Simon Fraser University is proposing another increase in student tuition and fees come fall 2018.
The administration held a student consultation on October 27 regarding the university’s budget for the 2018–19 fiscal year. According to the budget proposal, there will be a general fee increase of two per cent on all tuition and student fees, with an additional two per cent increase specifically for international undergraduate students.
“For a number of years, we’ve had our domestic tuition levels capped at a two per cent increase level,” said Martin Pochurko, vice-president of finance. “This year is no different.”
The university has been raising undergraduate tuition by two per cent each year since 2005 when the provincial government placed a cap on increases for domestic students. This year, the tuition increase for existing international students was four per cent, but new incoming international students saw a 10 per cent increase over the previous year.
According to vice-president academic Peter Keller, SFU and many other post-secondary institutions in the province are becoming more reliant on student tuition for their revenue. The university’s revenue from tuition amounted to 36 per cent, while the provincial government contributed 31 per cent in funding, according to the 2017 annual financial report.
Alison Blair, associate vice-president of finance, explained that it is necessary to implement the tuition increase to balance the university’s budget, during an interview with The Peak.
The price of scientific equipment used at the institution has increased exponentially over the years, and library purchases in US dollars have added extra costs for the university, explained Blair.
Blair also clarified that international students will see higher tuition rates in the coming year because the university does not receive subsidies for them by the provincial government and their families have not contributed taxes towards the university infrastructure.
However, the university will add more support and services for international students by allocating 25 per cent of the “international undergraduate tuition revenue beyond the general fee increase,” as outlined in its latest proposal.
According to Blair, the university has increased mental health and counselling services for international students as well as increased advising and co-op services, and engagement programming.
“Generally, over the past five years, from 2013–14 to 2017–18, we’ve received approximately $5.8 million from international student tuition and 60 per cent of that funding would go to student awards,” she said, regarding the portion of revenue allocated to student support.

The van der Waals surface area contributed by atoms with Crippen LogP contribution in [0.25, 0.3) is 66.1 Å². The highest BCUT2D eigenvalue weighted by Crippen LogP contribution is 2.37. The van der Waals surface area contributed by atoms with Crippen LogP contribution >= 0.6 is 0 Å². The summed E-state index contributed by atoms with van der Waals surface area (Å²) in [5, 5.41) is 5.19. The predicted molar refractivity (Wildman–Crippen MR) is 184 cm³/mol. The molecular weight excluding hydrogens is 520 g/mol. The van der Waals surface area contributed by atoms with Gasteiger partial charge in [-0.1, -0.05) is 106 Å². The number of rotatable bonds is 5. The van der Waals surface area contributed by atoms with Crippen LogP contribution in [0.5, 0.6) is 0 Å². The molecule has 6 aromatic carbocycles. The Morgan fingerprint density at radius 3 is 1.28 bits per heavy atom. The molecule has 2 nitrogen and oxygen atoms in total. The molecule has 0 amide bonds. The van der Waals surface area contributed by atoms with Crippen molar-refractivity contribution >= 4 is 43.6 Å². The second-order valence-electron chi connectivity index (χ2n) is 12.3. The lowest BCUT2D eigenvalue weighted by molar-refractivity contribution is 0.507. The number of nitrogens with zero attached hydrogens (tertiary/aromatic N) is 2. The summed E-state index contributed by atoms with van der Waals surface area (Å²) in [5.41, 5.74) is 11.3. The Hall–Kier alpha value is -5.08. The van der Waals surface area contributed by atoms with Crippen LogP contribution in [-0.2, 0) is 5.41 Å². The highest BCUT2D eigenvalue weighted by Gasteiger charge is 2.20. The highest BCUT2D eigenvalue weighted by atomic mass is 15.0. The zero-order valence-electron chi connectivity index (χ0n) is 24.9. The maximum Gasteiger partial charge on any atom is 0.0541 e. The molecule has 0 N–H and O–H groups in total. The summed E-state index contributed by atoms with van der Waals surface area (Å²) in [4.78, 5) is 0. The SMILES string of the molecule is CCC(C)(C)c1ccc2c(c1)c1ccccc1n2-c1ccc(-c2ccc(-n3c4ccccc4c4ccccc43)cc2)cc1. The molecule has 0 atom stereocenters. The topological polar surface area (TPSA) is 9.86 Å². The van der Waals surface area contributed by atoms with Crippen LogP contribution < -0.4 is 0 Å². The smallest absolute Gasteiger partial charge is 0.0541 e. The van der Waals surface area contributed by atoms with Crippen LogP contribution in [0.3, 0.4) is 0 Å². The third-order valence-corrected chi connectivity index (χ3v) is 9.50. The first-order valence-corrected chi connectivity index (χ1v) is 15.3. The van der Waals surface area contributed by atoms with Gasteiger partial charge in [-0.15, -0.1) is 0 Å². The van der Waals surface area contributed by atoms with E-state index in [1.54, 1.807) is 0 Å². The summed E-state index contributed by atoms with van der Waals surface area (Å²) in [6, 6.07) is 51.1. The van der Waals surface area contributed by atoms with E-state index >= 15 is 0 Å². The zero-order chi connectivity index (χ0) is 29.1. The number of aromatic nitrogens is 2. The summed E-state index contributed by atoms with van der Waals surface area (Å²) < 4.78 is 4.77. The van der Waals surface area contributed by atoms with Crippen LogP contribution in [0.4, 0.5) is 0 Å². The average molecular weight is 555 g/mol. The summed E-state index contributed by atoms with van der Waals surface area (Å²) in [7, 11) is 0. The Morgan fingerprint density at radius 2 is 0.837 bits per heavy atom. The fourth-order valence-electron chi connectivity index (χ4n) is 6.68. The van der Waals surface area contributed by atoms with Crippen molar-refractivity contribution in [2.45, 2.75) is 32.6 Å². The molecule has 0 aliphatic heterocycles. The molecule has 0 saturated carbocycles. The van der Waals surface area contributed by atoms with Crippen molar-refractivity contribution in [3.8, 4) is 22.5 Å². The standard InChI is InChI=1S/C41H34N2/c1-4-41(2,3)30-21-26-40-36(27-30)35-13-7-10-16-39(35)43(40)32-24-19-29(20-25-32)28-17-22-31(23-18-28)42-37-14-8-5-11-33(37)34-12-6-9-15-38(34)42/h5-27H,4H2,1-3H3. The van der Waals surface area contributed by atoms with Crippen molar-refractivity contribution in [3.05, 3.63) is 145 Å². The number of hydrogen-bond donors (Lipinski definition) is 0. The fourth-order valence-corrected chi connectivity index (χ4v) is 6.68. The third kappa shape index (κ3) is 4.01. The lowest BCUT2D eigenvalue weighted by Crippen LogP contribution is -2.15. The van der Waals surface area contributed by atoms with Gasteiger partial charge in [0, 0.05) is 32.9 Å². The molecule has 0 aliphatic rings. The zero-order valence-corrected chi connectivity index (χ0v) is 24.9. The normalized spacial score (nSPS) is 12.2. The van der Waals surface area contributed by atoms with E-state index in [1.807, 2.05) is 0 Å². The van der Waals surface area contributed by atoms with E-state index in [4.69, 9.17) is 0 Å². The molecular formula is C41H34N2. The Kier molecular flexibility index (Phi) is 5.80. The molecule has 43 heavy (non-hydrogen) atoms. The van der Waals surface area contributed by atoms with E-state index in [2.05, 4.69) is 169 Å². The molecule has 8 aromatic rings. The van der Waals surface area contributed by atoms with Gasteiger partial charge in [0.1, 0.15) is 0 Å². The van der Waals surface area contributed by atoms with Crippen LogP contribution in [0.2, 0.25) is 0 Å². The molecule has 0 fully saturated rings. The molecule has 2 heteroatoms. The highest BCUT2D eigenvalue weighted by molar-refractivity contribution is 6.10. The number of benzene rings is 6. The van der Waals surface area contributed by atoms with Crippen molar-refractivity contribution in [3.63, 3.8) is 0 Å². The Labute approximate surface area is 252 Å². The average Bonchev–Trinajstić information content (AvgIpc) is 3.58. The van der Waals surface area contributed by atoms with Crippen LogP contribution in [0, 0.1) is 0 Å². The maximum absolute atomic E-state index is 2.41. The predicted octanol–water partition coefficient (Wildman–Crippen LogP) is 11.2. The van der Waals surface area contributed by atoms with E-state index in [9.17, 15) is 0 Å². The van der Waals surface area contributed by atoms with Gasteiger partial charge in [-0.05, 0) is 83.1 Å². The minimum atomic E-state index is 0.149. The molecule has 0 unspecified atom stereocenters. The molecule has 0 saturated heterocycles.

The fee increases, however, will not double the general fee increase over the course of five years after a student is admitted to the university.
“If we were to increase international student [tuition], say in  . . . hypothetically . . . those new students coming in, brand new students, would be the ones that [see] the increase of the fee. [International] students already in the system would be grandfathered at four per cent,” explained Blair.
Hangue Kim, president of the Simon Fraser Student Society, asked university administrators during the consultation session about how current engagement expenditures address the non-academic events that are happening on campus. Pochurko responded by saying, “There is currently a project called student engagement which [Peter Keller] is overseeing and we have significant financial resources put into that project.”
Moreover, Kim asked about the university’s overall contribution to mental health, to which Pochurko replied, “It’s certainly a priority for the university.”
The Graduate Student Society director of university relations Chantal Turpin also asked about the current ratio of faculty to graduate students because the challenges of finding a suitable supervisor for graduate students can delay the completion of their degrees.
Keller responded by noting that the ratio can vary between academic units depending on resources available.
“I think we shouldn’t assume that there’s a magic number of [graduate students],” he said, adding that there are many of factors to consider around the faculty-student ratio.
SFU departments will be able to enter their budgets into the system starting on November 22, 2017 until January 15, 2018. The university will present the final budget to the Board of Governors in the spring.